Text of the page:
A book written by Alfred Korzybski, published in 1933.

This is Korzybski's attempt at describing his own theory of sanity; a Non-Aristotelian system of thought and language called General Semantics. The basic idea is that ordinary language is flawed in that it doesn't have the appropriate structure to describe the world. The author spends considerable effort to get across how important this is, and since language has a huge impact on communication and thought, this is an important observation (if it's correct.) Then he goes on to explain what he thinks should be done about it.

It's as much about psychology and linguistics as it's about philosophy and science. The author spent about ten years preparing this book and it shows; he draws from countless examples in almost any discipline to explain his thinking. The main problem for me is knowing how much of what is presented as current scientific knowledge has changed since 1933... and what it means for this work. But much of it is based on mathematics, and math doesn't really change.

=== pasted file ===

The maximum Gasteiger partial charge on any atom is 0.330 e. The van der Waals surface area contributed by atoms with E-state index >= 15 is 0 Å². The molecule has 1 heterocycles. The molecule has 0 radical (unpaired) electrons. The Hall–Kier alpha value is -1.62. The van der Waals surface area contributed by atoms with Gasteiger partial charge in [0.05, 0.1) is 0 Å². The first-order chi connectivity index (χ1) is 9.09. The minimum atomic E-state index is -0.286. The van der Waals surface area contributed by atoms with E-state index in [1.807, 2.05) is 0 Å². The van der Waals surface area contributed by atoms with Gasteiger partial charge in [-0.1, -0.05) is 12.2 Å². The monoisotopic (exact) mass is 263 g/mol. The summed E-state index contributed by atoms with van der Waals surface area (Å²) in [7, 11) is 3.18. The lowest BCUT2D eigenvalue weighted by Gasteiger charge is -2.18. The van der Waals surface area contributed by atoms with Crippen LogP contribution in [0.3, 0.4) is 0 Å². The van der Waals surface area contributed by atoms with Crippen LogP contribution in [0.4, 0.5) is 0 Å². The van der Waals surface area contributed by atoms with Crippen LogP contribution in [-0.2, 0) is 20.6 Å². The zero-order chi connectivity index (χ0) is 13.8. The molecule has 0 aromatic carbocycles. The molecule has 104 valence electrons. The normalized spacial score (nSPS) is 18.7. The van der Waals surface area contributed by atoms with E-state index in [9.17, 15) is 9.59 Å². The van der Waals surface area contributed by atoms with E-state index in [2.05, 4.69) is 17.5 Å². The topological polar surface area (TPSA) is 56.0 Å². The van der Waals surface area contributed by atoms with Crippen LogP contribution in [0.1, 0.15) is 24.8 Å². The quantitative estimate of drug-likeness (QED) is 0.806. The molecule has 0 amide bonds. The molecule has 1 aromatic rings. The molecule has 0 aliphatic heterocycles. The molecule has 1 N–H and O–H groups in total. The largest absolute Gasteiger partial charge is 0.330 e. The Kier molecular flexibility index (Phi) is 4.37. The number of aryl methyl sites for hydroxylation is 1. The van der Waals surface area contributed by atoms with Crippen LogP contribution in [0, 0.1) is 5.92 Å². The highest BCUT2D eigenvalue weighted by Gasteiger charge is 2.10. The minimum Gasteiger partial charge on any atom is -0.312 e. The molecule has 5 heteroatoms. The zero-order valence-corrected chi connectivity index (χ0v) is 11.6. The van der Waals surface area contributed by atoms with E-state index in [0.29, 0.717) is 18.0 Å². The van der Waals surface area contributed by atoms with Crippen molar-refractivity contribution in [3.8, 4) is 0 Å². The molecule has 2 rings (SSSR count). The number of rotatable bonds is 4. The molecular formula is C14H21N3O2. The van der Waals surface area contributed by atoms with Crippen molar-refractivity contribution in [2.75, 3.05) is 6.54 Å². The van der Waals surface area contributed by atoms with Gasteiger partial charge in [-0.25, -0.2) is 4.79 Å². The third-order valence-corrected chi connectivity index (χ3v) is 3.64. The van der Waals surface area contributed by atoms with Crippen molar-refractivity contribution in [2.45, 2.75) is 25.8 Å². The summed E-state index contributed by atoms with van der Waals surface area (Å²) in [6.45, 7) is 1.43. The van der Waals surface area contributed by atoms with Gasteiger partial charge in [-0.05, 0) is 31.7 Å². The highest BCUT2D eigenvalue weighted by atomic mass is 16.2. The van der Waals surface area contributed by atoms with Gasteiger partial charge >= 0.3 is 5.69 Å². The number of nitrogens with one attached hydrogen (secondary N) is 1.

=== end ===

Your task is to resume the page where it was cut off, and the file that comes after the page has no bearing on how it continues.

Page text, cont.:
This is a brilliant book. It's extremely well thought out and there are insights to be found almost on every page. It is also very convincing, although it's probably going to take me a while to grasp the whole idea. Korzybski also states already at the beginning that he thinks it's a complete waste of time to read it unless you're prepared to really study it. And until I have, I think it's too early to form an opinion of its validity as a theory (or a method), but it's very interesting, I can say that much.

K. also says that it probably pointless to read it if you're already a happy and carefree individual. And perhaps he's right, it might be complicating something which is already working as it should. But complexity can be fun!

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